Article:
Heel pain (plantar fasciitis) is a common problem. The plantar fascia is a tough and flexible band of tissue that runs under the sole of the foot to connect the bones and act as a shock absorber. Pain is usually caused when this tissue becomes damaged.
Signs and symptoms
The main symptom is pain in the heel area of your foot. Pain will usually be worse first thing in the morning or after periods of rest as your plantar fascia tends to tighten up when asleep overnight. Gentle exercises may ease the pain slightly, although being on your feet for long periods of the day may cause the pain to get worse.
It is important to continue with your daily activities as much as possible. If you stand or sit for long periods throughout the day, make sure that you take regular breaks and try to avoid long periods of standing or sitting as much as possible. Depending on your pain, you may need to reduce any excessive exercise or sport for a short while.
You may wish to take painkillers to help ease the pain. Sometimes, anti-inflammatory medicines such as ibuprofen can be helpful. Check with your doctor or pharmacist before starting any new medication.
Use an ice pack, for example, a cold tin or bottle of frozen water, to roll under your foot and help to relieve pain. Gel pads and arch supports.
You can buy various pads and shoe inserts to cushion the heel and support the arch of your foot. These work best if they are in your shoes all the time. They can be bought in most chemists or sports shops.
Over time, the problem will get better by itself. However, this may take several months or more. A combination of simple exercises and stretches can be used to help recovery.
Do not walk barefoot on hard surfaces. Choose shoes with cushioned heels and a good arch support. A laced sports shoe rather than open sandals is best. Avoid shoes that may not give a good cushion to your heel.
Exercise and stretches
All stretches should be repeated twice and regularly carried out throughout the day.
With your heel on the ground place toes onto the wall, then slowly bend your knee towards the wall until you feel the stretch in the calf. Hold this for 20 seconds and repeat.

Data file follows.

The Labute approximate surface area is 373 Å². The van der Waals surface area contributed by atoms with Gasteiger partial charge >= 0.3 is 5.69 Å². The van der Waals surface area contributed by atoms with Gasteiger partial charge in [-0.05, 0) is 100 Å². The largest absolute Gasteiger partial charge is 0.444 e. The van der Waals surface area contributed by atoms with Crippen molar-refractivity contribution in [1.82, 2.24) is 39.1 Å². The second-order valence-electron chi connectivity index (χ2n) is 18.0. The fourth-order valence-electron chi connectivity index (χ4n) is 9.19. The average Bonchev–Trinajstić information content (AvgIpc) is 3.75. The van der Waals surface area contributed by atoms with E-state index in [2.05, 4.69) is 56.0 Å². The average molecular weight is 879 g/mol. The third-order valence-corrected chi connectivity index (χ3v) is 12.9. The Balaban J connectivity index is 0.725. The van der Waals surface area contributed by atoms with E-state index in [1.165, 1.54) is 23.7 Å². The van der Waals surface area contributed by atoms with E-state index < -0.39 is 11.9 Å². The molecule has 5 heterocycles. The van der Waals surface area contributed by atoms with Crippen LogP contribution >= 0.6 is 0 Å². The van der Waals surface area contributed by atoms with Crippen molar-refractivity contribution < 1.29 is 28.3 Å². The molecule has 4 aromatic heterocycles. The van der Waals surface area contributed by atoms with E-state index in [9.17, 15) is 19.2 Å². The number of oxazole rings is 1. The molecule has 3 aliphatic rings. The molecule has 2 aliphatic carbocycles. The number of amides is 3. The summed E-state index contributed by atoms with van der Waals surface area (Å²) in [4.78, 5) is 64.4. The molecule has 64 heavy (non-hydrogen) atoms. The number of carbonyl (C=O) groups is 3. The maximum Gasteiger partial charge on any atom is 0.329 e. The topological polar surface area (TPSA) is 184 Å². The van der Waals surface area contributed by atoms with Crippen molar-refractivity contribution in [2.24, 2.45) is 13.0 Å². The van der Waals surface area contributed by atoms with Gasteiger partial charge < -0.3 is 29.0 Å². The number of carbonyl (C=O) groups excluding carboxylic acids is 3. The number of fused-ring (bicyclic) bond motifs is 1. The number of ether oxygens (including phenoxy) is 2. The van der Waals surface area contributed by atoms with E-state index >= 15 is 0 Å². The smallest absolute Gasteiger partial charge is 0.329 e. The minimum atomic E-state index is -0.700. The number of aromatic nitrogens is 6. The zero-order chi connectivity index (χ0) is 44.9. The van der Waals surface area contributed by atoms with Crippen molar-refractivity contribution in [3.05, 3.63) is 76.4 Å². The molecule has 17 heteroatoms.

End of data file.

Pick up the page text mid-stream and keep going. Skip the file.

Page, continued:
Fill a bottle with water and freeze. Either in sitting or standing slowly roll the bottle up and down, repeat this several time and rest for 30 seconds.
Lean against a wall with arms out stretched. Keeping both heels on the on floor, bend the front knee keeping your back leg as straight as possible, keep
Sit with your affected leg crossed over the other, taking your toes into your hand gently pull back toes towards you, hold for ten seconds and repeat as often as you can throughout the day. You can try and massage under the heel during this exercise. It might be sore but will ease off as you massage.
Use a wall for support with arms stretched out, lunge back onto your leg behind you, keep your heel flat and get your knee over your toe. Feel the stretch in your lower calf and hold for 20 seconds and repeat.
You can self-refer into community physiotherapy services. Simply call 0207 871 0545 to make an appointment. Your initial contact with one of our chartered physiotherapists may be over the phone, where you will either be given advice on appropriate treatment, or a face-to-face consultation will be arranged.
Should you wish to speak to your GP first, simply make an appointment with your local practice. If your GP refers you, one of our patient care advisers will contact you within 48 hours to arrange an appointment.